Today, a bipartisan group of mayors and business leaders with the Partnership for a New American Economy released a study of the economic impact of immigrants across the country. The coalition of business leaders and mayors was launched by Michael Bloomberg and Rupert Murdoch, and represents the center-right and left champions of immigration reform.
The breakdown of the stats includes state and local breakdowns of how immigrants influence the economy. It also sheds some light on the reasons why business owners and local-level politicians are eager for immigration reform that preserves the economic benefit of immigration while opening up legal ways to come and stay in the United States.
Here are five highlights from the study that may surprise people.
1) The percentage of immigrants in DFW is less than 20 percent of the population.
The report traces the impact of the 1.23 million immigrants in the DFW metro area, which ranks as number 15 nationwide. While the region ranks number 15 in terms of immigrants, the state is home to nearly 4.5 million immigrants, the second-largest population of immigrants in the country behind California.
2) After construction, office workers account for the second biggest immigrant work force in DFW.
In Texas, immigrants jobs span multiple sectors.
3) The percentage of immigrants with graduate degrees is nearly the same as the native-born population in DFW.
The study says that, nationally, immigrants are 17.2 percent more likely to hold a graduate degree than native-born residents. In the DFW area, the stats are more equal. The study also cites a disparity on the low end of education, with immigrants having nearly five times the percentage of population with no high school education, which says more about the places the immigrants come from and the lack of opportunity that drives them.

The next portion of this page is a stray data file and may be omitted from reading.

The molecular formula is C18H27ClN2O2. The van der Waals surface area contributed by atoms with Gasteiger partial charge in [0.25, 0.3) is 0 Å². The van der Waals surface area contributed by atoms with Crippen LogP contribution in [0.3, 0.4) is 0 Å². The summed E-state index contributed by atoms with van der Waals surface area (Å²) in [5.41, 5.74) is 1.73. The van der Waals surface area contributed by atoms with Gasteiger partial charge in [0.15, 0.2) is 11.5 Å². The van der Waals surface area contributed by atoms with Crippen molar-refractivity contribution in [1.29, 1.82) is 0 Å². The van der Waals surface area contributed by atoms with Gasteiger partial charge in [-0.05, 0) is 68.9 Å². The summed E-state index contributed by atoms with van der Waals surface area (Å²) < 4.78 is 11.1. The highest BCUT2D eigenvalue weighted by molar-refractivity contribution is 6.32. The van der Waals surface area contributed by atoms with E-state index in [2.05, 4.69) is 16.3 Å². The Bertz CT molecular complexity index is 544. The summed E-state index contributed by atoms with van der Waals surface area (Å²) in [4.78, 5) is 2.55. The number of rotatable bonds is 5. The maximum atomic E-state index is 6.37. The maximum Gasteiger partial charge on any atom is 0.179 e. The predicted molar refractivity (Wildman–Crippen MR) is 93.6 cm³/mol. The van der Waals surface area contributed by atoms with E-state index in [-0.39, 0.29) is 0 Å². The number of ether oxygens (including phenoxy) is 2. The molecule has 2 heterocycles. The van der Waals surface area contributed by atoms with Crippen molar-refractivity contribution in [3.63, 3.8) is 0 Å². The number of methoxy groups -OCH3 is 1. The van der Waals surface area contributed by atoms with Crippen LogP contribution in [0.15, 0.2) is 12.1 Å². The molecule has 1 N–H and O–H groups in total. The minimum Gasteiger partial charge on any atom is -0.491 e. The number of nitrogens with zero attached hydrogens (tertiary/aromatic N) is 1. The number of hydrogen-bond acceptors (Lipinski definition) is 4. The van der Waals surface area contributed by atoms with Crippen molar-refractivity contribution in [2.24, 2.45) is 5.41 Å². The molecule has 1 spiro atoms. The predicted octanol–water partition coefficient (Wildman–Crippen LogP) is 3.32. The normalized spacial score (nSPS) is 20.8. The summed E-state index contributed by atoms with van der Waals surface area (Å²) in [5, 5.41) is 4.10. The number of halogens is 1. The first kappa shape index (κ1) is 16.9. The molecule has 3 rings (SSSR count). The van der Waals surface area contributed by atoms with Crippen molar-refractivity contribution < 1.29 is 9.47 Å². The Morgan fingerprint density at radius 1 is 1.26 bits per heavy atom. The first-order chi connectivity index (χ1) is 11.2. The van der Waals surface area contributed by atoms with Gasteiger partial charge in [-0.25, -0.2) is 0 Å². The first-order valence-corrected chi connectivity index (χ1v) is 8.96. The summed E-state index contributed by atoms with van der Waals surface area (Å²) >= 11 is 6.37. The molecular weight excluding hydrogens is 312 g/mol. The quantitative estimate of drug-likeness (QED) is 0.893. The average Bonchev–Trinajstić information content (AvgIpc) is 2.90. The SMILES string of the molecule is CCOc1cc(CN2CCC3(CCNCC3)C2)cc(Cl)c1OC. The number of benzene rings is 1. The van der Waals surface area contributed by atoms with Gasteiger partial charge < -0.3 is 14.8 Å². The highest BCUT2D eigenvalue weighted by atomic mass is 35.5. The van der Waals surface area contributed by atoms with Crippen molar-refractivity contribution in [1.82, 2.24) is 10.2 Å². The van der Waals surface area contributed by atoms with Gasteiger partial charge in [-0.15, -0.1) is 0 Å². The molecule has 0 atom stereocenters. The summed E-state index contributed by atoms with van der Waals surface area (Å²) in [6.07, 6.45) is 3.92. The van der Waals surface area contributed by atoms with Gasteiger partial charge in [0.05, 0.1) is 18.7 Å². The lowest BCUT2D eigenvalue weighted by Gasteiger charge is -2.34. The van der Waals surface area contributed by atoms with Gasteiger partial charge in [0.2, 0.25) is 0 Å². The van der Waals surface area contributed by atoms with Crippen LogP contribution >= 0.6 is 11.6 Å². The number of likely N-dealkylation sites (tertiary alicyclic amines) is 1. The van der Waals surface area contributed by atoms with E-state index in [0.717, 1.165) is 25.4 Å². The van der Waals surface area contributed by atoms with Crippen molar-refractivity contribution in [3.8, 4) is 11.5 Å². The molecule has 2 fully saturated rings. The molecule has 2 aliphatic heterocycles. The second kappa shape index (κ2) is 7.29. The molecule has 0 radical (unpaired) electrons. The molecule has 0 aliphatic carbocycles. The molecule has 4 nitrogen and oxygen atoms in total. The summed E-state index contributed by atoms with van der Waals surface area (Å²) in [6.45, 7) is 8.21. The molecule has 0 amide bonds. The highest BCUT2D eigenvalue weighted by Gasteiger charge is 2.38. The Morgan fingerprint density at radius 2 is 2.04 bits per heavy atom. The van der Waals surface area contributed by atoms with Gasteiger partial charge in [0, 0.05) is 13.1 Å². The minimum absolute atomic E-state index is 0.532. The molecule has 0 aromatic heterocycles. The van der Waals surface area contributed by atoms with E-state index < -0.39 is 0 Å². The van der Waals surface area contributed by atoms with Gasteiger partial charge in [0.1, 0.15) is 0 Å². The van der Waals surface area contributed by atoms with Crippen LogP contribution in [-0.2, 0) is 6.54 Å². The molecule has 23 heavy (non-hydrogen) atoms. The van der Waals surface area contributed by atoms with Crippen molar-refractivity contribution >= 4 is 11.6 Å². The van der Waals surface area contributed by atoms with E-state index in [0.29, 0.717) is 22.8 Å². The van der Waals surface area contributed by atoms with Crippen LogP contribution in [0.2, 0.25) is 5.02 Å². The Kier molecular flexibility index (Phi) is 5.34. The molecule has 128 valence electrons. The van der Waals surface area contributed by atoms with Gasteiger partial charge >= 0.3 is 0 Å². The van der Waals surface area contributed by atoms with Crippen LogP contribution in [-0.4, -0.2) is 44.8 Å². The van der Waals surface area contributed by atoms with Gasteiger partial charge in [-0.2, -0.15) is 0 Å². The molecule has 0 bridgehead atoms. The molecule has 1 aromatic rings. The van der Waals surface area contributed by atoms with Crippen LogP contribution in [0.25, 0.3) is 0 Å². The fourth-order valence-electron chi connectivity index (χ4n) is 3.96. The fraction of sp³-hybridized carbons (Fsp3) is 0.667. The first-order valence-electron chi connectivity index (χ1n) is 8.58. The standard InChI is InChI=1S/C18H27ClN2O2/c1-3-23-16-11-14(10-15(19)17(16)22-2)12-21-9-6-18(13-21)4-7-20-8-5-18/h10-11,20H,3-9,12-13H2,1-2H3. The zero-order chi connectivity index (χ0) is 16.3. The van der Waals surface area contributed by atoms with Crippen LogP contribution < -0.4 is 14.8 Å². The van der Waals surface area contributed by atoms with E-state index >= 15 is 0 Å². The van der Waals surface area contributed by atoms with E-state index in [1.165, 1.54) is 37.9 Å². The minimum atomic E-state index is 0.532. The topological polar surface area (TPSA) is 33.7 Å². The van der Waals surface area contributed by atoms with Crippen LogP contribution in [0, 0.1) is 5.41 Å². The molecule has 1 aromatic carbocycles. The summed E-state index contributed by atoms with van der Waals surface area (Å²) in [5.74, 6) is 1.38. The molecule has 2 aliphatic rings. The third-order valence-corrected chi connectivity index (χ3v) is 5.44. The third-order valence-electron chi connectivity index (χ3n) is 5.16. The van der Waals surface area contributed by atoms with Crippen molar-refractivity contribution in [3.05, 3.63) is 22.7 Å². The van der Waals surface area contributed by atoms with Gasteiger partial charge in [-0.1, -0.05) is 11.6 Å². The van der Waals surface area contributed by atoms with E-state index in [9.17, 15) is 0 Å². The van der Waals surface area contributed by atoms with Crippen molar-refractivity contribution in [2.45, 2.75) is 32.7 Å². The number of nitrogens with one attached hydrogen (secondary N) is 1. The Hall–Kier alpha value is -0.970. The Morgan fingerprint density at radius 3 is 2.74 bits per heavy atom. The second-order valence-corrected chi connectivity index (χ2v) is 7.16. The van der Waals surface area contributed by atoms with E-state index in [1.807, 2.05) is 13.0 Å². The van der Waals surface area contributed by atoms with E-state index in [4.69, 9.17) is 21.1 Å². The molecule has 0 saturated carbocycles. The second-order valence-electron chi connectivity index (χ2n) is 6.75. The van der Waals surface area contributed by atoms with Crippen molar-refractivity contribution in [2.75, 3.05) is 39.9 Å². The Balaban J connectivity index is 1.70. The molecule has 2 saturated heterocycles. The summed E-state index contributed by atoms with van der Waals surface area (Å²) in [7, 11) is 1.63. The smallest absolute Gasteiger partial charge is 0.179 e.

4) Most immigrants here are of working age.
Working age is defined as being between the ages of 25 and 64. Working age people are the ones who contribute to entitlement programs, rather than the ones who use them.
5) Immigrants may be crucial to the future of American healthcare.
One complaint about immigrants is their burdensome effect on emergency rooms and healthcare.
But the report argues that they are needed to keep the system going, particularly in Texas. "In Texas, a state where nearly one out of every 7 people is currently elderly, finding enough healthcare workers remains a challenge — and one that will likely worsen in the future," it argues. Here are the Texas stats they cite:
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